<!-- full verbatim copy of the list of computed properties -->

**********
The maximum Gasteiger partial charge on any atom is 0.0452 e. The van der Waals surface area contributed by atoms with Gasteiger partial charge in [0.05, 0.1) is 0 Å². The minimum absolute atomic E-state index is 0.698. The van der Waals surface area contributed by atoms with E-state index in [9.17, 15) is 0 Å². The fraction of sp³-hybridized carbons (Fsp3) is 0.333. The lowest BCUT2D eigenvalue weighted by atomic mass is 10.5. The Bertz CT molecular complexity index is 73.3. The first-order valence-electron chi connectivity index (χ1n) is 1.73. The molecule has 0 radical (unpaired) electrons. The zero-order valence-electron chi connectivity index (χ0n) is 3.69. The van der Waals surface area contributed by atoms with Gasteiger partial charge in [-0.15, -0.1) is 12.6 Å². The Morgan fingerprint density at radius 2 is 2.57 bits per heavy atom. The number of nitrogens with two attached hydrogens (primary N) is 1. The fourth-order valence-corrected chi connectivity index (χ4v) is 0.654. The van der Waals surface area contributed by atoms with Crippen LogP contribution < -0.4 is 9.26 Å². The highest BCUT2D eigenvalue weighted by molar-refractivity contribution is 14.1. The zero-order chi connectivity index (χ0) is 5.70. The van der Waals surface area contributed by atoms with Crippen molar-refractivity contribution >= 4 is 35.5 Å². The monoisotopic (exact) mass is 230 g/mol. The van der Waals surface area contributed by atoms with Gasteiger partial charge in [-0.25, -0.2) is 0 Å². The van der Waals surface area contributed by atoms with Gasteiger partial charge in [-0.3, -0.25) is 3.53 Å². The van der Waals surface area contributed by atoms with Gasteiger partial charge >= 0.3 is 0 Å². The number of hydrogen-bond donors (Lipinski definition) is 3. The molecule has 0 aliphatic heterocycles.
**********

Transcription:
The maximum Gasteiger partial charge on any atom is 0.0452 e. The van der Waals surface area contributed by atoms with Gasteiger partial charge in [0.05, 0.1) is 0 Å². The minimum absolute atomic E-state index is 0.698. The van der Waals surface area contributed by atoms with E-state index in [9.17, 15) is 0 Å². The fraction of sp³-hybridized carbons (Fsp3) is 0.333. The lowest BCUT2D eigenvalue weighted by atomic mass is 10.5. The Bertz CT molecular complexity index is 73.3. The first-order valence-electron chi connectivity index (χ1n) is 1.73. The molecule has 0 radical (unpaired) electrons. The zero-order valence-electron chi connectivity index (χ0n) is 3.69. The van der Waals surface area contributed by atoms with Gasteiger partial charge in [-0.15, -0.1) is 12.6 Å². The Morgan fingerprint density at radius 2 is 2.57 bits per heavy atom. The number of nitrogens with two attached hydrogens (primary N) is 1. The fourth-order valence-corrected chi connectivity index (χ4v) is 0.654. The van der Waals surface area contributed by atoms with Crippen LogP contribution < -0.4 is 9.26 Å². The highest BCUT2D eigenvalue weighted by molar-refractivity contribution is 14.1. The zero-order chi connectivity index (χ0) is 5.70. The van der Waals surface area contributed by atoms with Crippen molar-refractivity contribution >= 4 is 35.5 Å². The monoisotopic (exact) mass is 230 g/mol. The van der Waals surface area contributed by atoms with Gasteiger partial charge in [-0.25, -0.2) is 0 Å². The van der Waals surface area contributed by atoms with Gasteiger partial charge in [-0.3, -0.25) is 3.53 Å². The van der Waals surface area contributed by atoms with Gasteiger partial charge >= 0.3 is 0 Å². The number of hydrogen-bond donors (Lipinski definition) is 3. The molecule has 0 aliphatic heterocycles.